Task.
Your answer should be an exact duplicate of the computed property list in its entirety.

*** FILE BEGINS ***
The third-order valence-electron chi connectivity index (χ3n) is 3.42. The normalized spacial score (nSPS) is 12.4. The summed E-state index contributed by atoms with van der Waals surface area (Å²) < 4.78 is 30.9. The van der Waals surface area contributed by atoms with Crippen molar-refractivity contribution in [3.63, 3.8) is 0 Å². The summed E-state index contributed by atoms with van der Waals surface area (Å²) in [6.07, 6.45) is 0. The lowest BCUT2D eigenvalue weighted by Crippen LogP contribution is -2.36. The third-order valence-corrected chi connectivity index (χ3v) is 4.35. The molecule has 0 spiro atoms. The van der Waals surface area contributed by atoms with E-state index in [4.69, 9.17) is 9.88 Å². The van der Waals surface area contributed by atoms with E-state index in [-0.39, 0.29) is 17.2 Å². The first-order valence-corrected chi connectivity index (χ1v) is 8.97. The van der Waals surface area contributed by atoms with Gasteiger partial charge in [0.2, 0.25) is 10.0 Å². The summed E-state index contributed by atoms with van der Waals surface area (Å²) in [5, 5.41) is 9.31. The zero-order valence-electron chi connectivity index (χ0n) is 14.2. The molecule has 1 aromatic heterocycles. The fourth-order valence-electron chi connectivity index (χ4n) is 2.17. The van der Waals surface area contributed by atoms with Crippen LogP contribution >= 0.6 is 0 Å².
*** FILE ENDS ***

The third-order valence-electron chi connectivity index (χ3n) is 3.42. The normalized spacial score (nSPS) is 12.4. The summed E-state index contributed by atoms with van der Waals surface area (Å²) < 4.78 is 30.9. The van der Waals surface area contributed by atoms with Crippen molar-refractivity contribution in [3.63, 3.8) is 0 Å². The summed E-state index contributed by atoms with van der Waals surface area (Å²) in [6.07, 6.45) is 0. The lowest BCUT2D eigenvalue weighted by Crippen LogP contribution is -2.36. The third-order valence-corrected chi connectivity index (χ3v) is 4.35. The molecule has 0 spiro atoms. The van der Waals surface area contributed by atoms with E-state index in [4.69, 9.17) is 9.88 Å². The van der Waals surface area contributed by atoms with E-state index in [-0.39, 0.29) is 17.2 Å². The first-order valence-corrected chi connectivity index (χ1v) is 8.97. The van der Waals surface area contributed by atoms with Gasteiger partial charge in [0.2, 0.25) is 10.0 Å². The summed E-state index contributed by atoms with van der Waals surface area (Å²) in [5, 5.41) is 9.31. The zero-order valence-electron chi connectivity index (χ0n) is 14.2. The molecule has 1 aromatic heterocycles. The fourth-order valence-electron chi connectivity index (χ4n) is 2.17. The van der Waals surface area contributed by atoms with Crippen LogP contribution >= 0.6 is 0 Å².